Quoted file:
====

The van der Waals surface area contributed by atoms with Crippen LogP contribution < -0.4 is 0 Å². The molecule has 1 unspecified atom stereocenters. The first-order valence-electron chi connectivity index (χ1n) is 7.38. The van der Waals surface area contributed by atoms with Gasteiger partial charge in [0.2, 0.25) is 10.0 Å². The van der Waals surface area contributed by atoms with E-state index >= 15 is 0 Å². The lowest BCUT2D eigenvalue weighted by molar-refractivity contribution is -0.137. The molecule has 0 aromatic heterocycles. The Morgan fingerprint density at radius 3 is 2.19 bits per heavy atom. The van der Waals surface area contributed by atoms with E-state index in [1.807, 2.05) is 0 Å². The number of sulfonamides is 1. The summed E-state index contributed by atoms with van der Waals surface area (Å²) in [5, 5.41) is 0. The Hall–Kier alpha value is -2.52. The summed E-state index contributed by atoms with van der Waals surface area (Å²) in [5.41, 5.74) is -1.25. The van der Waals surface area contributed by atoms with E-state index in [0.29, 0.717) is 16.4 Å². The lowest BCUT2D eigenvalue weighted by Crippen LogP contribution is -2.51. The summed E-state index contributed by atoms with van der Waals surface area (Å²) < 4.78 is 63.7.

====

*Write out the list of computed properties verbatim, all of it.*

The van der Waals surface area contributed by atoms with Crippen LogP contribution < -0.4 is 0 Å². The molecule has 1 unspecified atom stereocenters. The first-order valence-electron chi connectivity index (χ1n) is 7.38. The van der Waals surface area contributed by atoms with Gasteiger partial charge in [0.2, 0.25) is 10.0 Å². The van der Waals surface area contributed by atoms with E-state index >= 15 is 0 Å². The lowest BCUT2D eigenvalue weighted by molar-refractivity contribution is -0.137. The molecule has 0 aromatic heterocycles. The Morgan fingerprint density at radius 3 is 2.19 bits per heavy atom. The van der Waals surface area contributed by atoms with E-state index in [1.807, 2.05) is 0 Å². The number of sulfonamides is 1. The summed E-state index contributed by atoms with van der Waals surface area (Å²) in [5, 5.41) is 0. The Hall–Kier alpha value is -2.52. The summed E-state index contributed by atoms with van der Waals surface area (Å²) in [5.41, 5.74) is -1.25. The van der Waals surface area contributed by atoms with E-state index in [0.29, 0.717) is 16.4 Å². The lowest BCUT2D eigenvalue weighted by Crippen LogP contribution is -2.51. The summed E-state index contributed by atoms with van der Waals surface area (Å²) < 4.78 is 63.7.